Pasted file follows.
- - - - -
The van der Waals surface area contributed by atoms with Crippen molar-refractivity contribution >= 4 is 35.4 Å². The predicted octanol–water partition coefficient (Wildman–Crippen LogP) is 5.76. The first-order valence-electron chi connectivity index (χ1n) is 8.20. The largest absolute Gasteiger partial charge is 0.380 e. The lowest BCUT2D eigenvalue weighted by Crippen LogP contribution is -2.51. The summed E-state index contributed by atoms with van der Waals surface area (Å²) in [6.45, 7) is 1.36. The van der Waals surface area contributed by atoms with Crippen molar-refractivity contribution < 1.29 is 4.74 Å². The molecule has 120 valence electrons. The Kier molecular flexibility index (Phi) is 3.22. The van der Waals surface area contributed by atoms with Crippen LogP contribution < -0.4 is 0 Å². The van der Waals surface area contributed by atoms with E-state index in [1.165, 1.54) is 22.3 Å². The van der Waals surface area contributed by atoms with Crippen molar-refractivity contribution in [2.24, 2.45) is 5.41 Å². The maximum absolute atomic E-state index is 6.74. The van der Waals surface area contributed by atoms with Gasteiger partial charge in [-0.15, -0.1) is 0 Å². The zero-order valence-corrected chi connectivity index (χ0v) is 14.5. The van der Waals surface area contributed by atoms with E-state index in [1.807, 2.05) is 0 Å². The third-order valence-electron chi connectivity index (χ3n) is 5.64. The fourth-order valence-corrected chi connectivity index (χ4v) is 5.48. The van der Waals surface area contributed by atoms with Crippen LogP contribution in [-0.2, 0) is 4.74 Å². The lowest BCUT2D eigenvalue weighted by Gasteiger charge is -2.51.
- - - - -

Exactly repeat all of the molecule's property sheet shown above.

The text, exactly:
The van der Waals surface area contributed by atoms with Crippen molar-refractivity contribution >= 4 is 35.4 Å². The predicted octanol–water partition coefficient (Wildman–Crippen LogP) is 5.76. The first-order valence-electron chi connectivity index (χ1n) is 8.20. The largest absolute Gasteiger partial charge is 0.380 e. The lowest BCUT2D eigenvalue weighted by Crippen LogP contribution is -2.51. The summed E-state index contributed by atoms with van der Waals surface area (Å²) in [6.45, 7) is 1.36. The van der Waals surface area contributed by atoms with Crippen molar-refractivity contribution < 1.29 is 4.74 Å². The molecule has 120 valence electrons. The Kier molecular flexibility index (Phi) is 3.22. The van der Waals surface area contributed by atoms with Crippen LogP contribution < -0.4 is 0 Å². The van der Waals surface area contributed by atoms with E-state index in [1.165, 1.54) is 22.3 Å². The van der Waals surface area contributed by atoms with Crippen molar-refractivity contribution in [2.24, 2.45) is 5.41 Å². The maximum absolute atomic E-state index is 6.74. The van der Waals surface area contributed by atoms with Gasteiger partial charge in [-0.15, -0.1) is 0 Å². The zero-order valence-corrected chi connectivity index (χ0v) is 14.5. The van der Waals surface area contributed by atoms with E-state index in [1.807, 2.05) is 0 Å². The third-order valence-electron chi connectivity index (χ3n) is 5.64. The fourth-order valence-corrected chi connectivity index (χ4v) is 5.48. The van der Waals surface area contributed by atoms with Crippen LogP contribution in [-0.2, 0) is 4.74 Å². The lowest BCUT2D eigenvalue weighted by Gasteiger charge is -2.51.